Is small print in online contracts enforceable?
With some internet companies' terms and conditions being longer than Shakespeare's Hamlet, could it be that "unfair" clauses in agreements are not even worth the paper they are printed on?
Terms of service online have been in the news in recent years.
Three days later, after a public backlash, the policy was dropped, citing "not communicating clearly".
A month later the number of people using the site was believed to have dropped by nearly 50%.
Yet companies continue to test the boundaries of what consumers are willing to accept.
"Apple reserves the right at any time to modify this agreement and to impose new or additional terms," the iTunes terms of service says.
But most people probably will not have read that when signing up to iTunes.
It gives companies the right to change anything agreed to in the initial agreement and by continuing to use the service, users agree without giving specific consent.
"We see it in Microsoft, Netflix, Apple," says Jimm Stout, of the site Terms of Service; Didn't Read (ToS;DR).
"They don't have to tell you, they may tell you but they may not. Just continuing to use the service is complying with that contract," he adds.
ToS;DR has been set-up to "fix the biggest lie on the internet," where people tick a box to say they have read things they have signed up for.
But it could be that, in Europe at least, these sort of clauses may not hold much weight if they ever went to court.
Would it be possible for a company to enforce a condition they had introduced without letting people know?
"It isn't possible as such, not under European law," says Professor Julia Hoernle, an internet law specialist at Queen Mary, University of London.
She tells BBC Radio 4's Law In Action: "The first point is that in a long-term relationship such as a social network, the service provider has to be able to, at some stage, change terms as they engage in technical innovation, they offer new services, they want to collect different data or the prices change.
"There has to be some mechanism whereby they can change the terms.
"But it's quite clear they have to give notice to the consumer and give the consumer a choice to cancel the contract because they don't find these terms acceptable any more."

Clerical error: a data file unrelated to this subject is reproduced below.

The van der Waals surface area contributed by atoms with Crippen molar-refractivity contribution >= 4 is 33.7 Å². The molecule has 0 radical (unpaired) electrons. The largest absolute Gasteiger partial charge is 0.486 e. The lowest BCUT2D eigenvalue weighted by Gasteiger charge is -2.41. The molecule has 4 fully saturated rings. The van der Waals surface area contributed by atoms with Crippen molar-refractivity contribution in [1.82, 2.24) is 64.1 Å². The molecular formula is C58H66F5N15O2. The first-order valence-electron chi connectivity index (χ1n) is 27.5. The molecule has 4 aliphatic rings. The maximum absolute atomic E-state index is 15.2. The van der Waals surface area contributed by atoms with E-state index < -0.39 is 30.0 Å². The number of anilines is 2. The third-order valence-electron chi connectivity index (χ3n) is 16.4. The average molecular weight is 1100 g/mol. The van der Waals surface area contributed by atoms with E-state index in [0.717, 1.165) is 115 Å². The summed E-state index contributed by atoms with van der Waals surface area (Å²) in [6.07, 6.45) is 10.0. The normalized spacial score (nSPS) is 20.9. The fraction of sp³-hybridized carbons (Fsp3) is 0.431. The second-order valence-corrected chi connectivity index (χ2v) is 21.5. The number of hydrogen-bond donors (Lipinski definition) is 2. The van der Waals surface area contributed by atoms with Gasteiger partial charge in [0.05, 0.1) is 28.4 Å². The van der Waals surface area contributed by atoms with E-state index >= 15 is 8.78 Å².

Longer than Hamlet
Many companies carry this sort of clause in their terms of service, and it is believed to be valid in the US legal system.
But if it is illegal under European law, why are companies which operate here trying to retain the right to do whatever they wish?
"Customers don't read the terms of service so [companies] get away with it," says Prof Hoernle.
"The consumer might win but the consumer has the heavy burden of taking the cost of litigation. It takes a brave person to take on a service company on the internet," she adds.
It is perhaps not surprising consumers do not read every terms of service agreement they sign up to.
Shakespeare's longest play, Hamlet, is around 30,000 words long.
Paypal's terms of service agreement contains approximately 50,000 words.
Apple iTunes' conditions come in at a mere 14,500 words, just under the length of Macbeth.
"If you were to read all the policies that you agreed to online, you would have to take 76 work days just to finish reading through the policies you agreed to," says Mr Stout.
Apple was unavailable for comment.
They certainly cannot be accused of not being thorough. But is this not just a way for companies to make sure people don't read them?
Prof Hoernle says: "The law does not impose any restrictions on length of terms and services. It puts quite a heavy burden on the user to read the terms of service."
In 2010 retailer Gamestation chose to change its online agreement to something a little bit more risqué.
"You agree to grant us a non transferable option to claim, for now and for ever more, your immortal soul," it read.
It was published on 1 April.
"Of course it was an April Fool's Day joke but they proved a big point," says Mr Stout.
"People don't read these things. People don't know what they're agreeing to," he adds.
The saving grace could be that companies are less likely to be able to enforce rules that are not "fair" if the person using the site is not made aware of them specifically.
"There are controls on what we call unfair terms," says Prof Hoernle.
She says: "Clearly the courts now take into account that if there are unfair clauses hidden away in terms of service, it's more likely to be [deemed] unfair.
"The user has to be made aware of the terms of service and if there are any unusual or surprising terms of service, they have to be pointed out specifically to the consumer."
If this is the case, it seems like there are nearly as many rules on terms and conditions as there are in terms and conditions themselves.